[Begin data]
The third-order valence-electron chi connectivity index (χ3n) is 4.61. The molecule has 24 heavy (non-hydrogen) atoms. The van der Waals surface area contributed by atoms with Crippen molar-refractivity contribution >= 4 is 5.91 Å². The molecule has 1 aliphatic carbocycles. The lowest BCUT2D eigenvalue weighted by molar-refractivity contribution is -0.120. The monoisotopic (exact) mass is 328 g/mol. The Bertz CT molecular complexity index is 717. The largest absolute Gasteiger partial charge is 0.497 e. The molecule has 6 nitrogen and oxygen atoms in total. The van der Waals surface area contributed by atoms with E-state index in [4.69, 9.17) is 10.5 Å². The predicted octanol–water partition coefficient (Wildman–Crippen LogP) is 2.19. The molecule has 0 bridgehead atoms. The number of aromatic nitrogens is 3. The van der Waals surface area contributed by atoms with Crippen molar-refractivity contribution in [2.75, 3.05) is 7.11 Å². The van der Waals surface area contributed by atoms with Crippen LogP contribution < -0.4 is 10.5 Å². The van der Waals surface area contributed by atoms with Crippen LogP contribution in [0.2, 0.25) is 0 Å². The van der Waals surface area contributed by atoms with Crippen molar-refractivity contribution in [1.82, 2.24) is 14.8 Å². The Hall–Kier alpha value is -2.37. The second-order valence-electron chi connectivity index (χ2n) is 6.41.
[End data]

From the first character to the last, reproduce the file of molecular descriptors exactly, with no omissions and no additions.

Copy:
The third-order valence-electron chi connectivity index (χ3n) is 4.61. The molecule has 24 heavy (non-hydrogen) atoms. The van der Waals surface area contributed by atoms with Crippen molar-refractivity contribution >= 4 is 5.91 Å². The molecule has 1 aliphatic carbocycles. The lowest BCUT2D eigenvalue weighted by molar-refractivity contribution is -0.120. The monoisotopic (exact) mass is 328 g/mol. The Bertz CT molecular complexity index is 717. The largest absolute Gasteiger partial charge is 0.497 e. The molecule has 6 nitrogen and oxygen atoms in total. The van der Waals surface area contributed by atoms with E-state index in [4.69, 9.17) is 10.5 Å². The predicted octanol–water partition coefficient (Wildman–Crippen LogP) is 2.19. The molecule has 0 bridgehead atoms. The number of aromatic nitrogens is 3. The van der Waals surface area contributed by atoms with Crippen molar-refractivity contribution in [2.75, 3.05) is 7.11 Å². The van der Waals surface area contributed by atoms with Crippen LogP contribution < -0.4 is 10.5 Å². The van der Waals surface area contributed by atoms with Crippen LogP contribution in [0.2, 0.25) is 0 Å². The van der Waals surface area contributed by atoms with Crippen molar-refractivity contribution in [1.82, 2.24) is 14.8 Å². The Hall–Kier alpha value is -2.37. The second-order valence-electron chi connectivity index (χ2n) is 6.41.